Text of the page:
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Pneumococcal vaccine is delayed by MMR hysteria

Introduction of a pneumococcal vaccine into the UK's routine childhood immunisation schedule may have been delayed because of public hysteria over MMR, a Government vaccines adviser has warned.

Professor Brent Taylor, a member of the joint committee on vaccination and immunisation and a consultant in paediatrics at the Royal Free Hospital, said he suspected the vaccine would have been introduced but for adverse publicity over MMR.

He said it was now much more likely the hepatitis B vaccine would be brought in first.

This delay conflicts with a statement made by the Government's head of immunisation policy, Dr David Salisbury, in Pulse in September. Dr Salisbury said the pneumococcal vaccine was 'top of the list' for addition to the childhood schedule and had 'proved effective'.

Professor Taylor claimed the effectiveness of the pneumococcal vaccine was still uncertain and the committee was monitoring its performance in the US. He suggested the hepatitis B vaccine might also be some way off as it also had to be proved cost-effective.

Dr George Kassianos, RCGP vaccination spokesperson and a GP in Bracknell, Berkshire, said: 'We need to introduce this vaccine but there seems to be reluctance to introduce another childhood vaccine because of MMR.'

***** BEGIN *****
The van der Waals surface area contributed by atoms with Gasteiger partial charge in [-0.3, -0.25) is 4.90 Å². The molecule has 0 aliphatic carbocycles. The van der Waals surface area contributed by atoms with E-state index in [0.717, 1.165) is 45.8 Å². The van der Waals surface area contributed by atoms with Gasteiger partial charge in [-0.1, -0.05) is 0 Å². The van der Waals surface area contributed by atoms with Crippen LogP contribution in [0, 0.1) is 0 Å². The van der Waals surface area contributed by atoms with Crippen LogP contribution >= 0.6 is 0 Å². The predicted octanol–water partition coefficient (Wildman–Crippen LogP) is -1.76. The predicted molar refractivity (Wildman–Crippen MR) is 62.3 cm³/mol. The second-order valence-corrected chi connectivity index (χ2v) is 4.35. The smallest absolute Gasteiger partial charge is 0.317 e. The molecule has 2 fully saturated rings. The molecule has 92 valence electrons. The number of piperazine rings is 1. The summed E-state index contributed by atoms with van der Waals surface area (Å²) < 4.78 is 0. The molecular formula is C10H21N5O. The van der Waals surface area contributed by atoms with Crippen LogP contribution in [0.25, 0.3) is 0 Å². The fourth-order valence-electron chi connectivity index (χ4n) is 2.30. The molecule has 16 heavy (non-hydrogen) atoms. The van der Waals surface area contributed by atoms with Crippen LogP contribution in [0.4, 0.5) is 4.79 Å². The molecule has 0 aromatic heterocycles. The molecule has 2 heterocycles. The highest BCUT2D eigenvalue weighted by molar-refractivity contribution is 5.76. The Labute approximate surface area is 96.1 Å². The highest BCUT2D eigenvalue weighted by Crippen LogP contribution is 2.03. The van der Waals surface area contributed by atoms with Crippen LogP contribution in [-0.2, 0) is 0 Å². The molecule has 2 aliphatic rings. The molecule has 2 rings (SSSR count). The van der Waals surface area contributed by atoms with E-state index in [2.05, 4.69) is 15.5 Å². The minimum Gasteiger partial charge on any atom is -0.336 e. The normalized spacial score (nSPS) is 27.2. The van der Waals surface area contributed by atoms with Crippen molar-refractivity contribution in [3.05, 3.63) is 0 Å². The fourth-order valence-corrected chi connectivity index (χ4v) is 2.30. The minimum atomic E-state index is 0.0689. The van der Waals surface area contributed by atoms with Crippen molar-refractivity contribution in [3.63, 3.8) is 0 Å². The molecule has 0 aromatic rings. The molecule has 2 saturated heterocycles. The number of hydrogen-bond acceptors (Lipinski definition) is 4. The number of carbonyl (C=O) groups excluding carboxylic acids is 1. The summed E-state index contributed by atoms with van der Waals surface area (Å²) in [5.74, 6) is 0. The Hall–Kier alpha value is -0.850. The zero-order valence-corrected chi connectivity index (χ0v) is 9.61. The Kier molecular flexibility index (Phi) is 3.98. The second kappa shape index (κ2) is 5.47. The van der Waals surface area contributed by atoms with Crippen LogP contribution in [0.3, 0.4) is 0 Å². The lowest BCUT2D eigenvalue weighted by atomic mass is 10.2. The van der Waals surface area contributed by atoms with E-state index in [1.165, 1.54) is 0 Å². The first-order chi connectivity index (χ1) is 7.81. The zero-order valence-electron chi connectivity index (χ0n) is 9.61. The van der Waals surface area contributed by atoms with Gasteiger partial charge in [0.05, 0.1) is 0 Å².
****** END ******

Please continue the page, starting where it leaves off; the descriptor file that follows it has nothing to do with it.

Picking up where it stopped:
Prevenar, the 7-valent pneumococcal polysaccharide conjugate vaccine from Wyeth, is still being reviewed as a potential addition to the UK childhood immunisation programme.

It is currently recommended only for the at-risk under-twos in the UK.

Latest figures have cast further doubt on the introduction of Prevenar. A report from the Scottish Centre for Infection and Environmental Health showed the vaccine provides only 60 per cent coverage against infection.

Dr Stuart Clarke, director of the Scottish Meningococcus and Pneumococcus Reference Laboratory in Glasgow who led the study, said the figure seemed low because it looked at the whole population ­ not just the under-twos.

Further age-group analysis would give a clearer indication of the vaccine's efficacy, with the coverage probably being much higher, he said.

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